La bataille du sucre ou la défaite méconnue de Napoléon Ier
Artefact, 2018, p. 35-56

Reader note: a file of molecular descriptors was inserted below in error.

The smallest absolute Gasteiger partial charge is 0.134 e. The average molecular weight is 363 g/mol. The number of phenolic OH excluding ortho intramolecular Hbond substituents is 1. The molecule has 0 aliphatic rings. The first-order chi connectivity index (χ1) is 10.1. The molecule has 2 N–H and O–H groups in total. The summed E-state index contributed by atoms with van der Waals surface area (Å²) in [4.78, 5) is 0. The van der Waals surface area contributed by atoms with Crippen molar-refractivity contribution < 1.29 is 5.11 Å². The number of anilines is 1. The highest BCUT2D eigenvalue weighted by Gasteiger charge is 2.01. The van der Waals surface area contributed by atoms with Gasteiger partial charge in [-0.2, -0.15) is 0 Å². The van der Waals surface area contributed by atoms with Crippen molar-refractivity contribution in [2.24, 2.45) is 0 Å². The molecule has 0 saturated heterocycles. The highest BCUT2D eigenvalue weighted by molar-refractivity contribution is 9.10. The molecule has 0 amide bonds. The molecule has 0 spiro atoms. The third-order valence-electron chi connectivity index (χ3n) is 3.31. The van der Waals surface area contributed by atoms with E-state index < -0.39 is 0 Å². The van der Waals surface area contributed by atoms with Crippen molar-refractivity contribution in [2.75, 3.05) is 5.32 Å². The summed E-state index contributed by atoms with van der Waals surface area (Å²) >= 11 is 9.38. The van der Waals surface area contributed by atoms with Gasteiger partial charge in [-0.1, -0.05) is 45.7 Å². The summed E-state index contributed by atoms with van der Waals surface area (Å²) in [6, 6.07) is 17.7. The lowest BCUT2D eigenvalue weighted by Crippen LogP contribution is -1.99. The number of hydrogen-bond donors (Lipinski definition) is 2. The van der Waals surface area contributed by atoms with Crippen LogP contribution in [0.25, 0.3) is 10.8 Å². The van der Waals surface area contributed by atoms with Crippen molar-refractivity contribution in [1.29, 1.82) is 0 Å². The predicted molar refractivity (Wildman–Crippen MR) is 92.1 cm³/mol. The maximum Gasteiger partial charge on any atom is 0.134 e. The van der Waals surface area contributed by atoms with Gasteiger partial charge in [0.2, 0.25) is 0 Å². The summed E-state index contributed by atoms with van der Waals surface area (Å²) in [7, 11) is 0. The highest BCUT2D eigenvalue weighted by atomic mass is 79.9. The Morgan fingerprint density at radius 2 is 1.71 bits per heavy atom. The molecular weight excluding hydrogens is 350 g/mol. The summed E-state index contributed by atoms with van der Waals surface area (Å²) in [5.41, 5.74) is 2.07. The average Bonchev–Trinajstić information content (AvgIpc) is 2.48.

Napoleon was often portrayed as a promoter of sugar beet during the British embargo of 1806 but in reality his role could be summed up as political communication. In fact, support for sugar beet production originally came from the Prussian kings in the 18th century. At the start of the 19th century, some did produce sugar beet in France, especially in Lille, but the imperial rulers didn’t really care. Very much later, in March 1811, the Emperor became interested in sugar beet production, which up until then had largely been ignored by the French political authorities. He charged Montalivet, Home Secretary, to run a fully-fledged sugar campaign, but it turned out to be a failure, with the exclusion of the Lower Rhine, the Meurthe, the North and around Paris. Chaptal took over the job from Montalivet the following year but was no more successful. In 1813, few months before the fall of the Empire, due to military defeat, sugar beet production nearly disappeared from the country entirely.